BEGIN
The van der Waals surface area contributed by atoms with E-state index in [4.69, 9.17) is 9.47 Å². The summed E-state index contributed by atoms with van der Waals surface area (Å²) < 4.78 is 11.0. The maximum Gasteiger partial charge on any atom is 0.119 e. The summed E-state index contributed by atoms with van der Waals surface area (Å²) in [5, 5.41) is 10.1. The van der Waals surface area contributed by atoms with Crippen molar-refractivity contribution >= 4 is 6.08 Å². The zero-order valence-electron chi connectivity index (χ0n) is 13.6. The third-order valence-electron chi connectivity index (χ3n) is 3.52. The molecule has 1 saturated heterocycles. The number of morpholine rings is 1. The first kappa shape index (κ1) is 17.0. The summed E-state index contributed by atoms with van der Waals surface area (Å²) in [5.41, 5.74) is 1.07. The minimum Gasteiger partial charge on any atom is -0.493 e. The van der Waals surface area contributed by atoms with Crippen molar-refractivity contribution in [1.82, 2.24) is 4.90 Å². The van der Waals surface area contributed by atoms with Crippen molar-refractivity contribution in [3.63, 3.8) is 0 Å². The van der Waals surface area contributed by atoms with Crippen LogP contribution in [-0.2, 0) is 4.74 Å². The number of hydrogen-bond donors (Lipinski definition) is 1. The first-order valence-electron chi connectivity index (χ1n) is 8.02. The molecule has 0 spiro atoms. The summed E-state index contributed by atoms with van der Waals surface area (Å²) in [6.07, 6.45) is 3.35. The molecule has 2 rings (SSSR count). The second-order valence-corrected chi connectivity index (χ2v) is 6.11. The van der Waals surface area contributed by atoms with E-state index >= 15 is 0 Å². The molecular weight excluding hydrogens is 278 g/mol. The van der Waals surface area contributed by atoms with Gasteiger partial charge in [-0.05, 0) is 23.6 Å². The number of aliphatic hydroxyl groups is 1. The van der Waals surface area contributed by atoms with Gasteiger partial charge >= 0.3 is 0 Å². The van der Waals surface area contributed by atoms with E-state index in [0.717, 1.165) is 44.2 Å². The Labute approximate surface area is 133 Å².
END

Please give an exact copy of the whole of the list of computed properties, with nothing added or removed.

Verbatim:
The van der Waals surface area contributed by atoms with E-state index in [4.69, 9.17) is 9.47 Å². The summed E-state index contributed by atoms with van der Waals surface area (Å²) < 4.78 is 11.0. The maximum Gasteiger partial charge on any atom is 0.119 e. The summed E-state index contributed by atoms with van der Waals surface area (Å²) in [5, 5.41) is 10.1. The van der Waals surface area contributed by atoms with Crippen molar-refractivity contribution >= 4 is 6.08 Å². The zero-order valence-electron chi connectivity index (χ0n) is 13.6. The third-order valence-electron chi connectivity index (χ3n) is 3.52. The molecule has 1 saturated heterocycles. The number of morpholine rings is 1. The first kappa shape index (κ1) is 17.0. The summed E-state index contributed by atoms with van der Waals surface area (Å²) in [5.41, 5.74) is 1.07. The minimum Gasteiger partial charge on any atom is -0.493 e. The van der Waals surface area contributed by atoms with Crippen molar-refractivity contribution in [1.82, 2.24) is 4.90 Å². The van der Waals surface area contributed by atoms with Crippen molar-refractivity contribution in [3.63, 3.8) is 0 Å². The van der Waals surface area contributed by atoms with Crippen LogP contribution in [-0.2, 0) is 4.74 Å². The number of hydrogen-bond donors (Lipinski definition) is 1. The first-order valence-electron chi connectivity index (χ1n) is 8.02. The molecule has 0 spiro atoms. The summed E-state index contributed by atoms with van der Waals surface area (Å²) in [6.07, 6.45) is 3.35. The molecule has 2 rings (SSSR count). The second-order valence-corrected chi connectivity index (χ2v) is 6.11. The van der Waals surface area contributed by atoms with E-state index >= 15 is 0 Å². The molecular weight excluding hydrogens is 278 g/mol. The van der Waals surface area contributed by atoms with Gasteiger partial charge in [-0.05, 0) is 23.6 Å². The number of aliphatic hydroxyl groups is 1. The van der Waals surface area contributed by atoms with Gasteiger partial charge >= 0.3 is 0 Å². The van der Waals surface area contributed by atoms with E-state index in [0.717, 1.165) is 44.2 Å². The Labute approximate surface area is 133 Å².